So, what exactly is the Volatile Dilemma? According to Dr. Jack Schafer’s research, “A Volatile Conundrum” is a smart approach that forces liars to make quick choices. Honest individuals typically have minimal trouble navigating Volatile Dilemmas.
In other words, you may even include a lie in a question; the whole thing is just a wonderful lie. When the timing is right, you ask a question based on an imaginary, but plausible, piece of information. Because of this, the liar will be pushed on the defensive without revealing the true nature of your interrogation. You can pull this off twice in a row if you are a skilled liar. It’s a difficult topic to express abstractly, so if you don’t understand at first, don’t worry; I’m confident the example will dispel any lingering confusion.
Eighth Question: Strike with the Question you suspect they are lying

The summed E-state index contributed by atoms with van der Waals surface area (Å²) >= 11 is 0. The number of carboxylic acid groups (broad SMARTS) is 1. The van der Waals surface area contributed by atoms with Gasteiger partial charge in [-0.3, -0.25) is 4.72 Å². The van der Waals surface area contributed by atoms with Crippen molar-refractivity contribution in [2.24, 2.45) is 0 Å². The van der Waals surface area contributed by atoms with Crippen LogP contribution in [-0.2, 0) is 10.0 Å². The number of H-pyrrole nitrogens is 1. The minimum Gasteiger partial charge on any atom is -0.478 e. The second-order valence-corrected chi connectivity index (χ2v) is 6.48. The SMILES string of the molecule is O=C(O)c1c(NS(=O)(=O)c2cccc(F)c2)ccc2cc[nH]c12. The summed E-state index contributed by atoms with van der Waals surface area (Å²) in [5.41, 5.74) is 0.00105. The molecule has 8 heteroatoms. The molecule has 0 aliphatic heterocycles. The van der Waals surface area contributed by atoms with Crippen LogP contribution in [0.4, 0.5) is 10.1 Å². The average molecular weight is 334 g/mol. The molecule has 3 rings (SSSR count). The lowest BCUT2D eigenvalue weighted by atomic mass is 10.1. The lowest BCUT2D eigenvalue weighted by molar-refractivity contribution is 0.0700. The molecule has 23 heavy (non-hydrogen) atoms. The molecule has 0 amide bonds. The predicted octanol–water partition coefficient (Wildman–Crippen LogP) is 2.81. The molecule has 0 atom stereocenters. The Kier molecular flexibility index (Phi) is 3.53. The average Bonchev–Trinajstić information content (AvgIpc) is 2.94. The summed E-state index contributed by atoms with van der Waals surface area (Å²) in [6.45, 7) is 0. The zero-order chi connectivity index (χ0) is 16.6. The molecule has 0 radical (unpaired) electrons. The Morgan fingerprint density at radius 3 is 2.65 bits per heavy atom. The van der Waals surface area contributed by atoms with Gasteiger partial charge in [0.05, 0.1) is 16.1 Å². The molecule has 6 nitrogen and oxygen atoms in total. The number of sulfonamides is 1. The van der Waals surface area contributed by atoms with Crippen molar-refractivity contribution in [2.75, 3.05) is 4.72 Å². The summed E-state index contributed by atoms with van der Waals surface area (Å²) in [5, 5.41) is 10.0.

Ninth Question: Strike with Another relevant question to that incident
5. The Liar’s Story:
You must pay close attention to their nonverbal cues and grammatical slips as they tell you their side of the story because some may be true and others may not.
Keep in mind that liars often do one or more of the following when telling a story: omit sensory details, admit to faulty memory, make spontaneous corrections, give a story that is too short or too vague, lack coherence, be full of contradictions, give the impression that they are thinking deeply, avoid making complaints or negative comments, talk unusually slowly, or talk too quickly.
Tenth Question: Are you Uncomfortable?
6. Re-telling of the Story: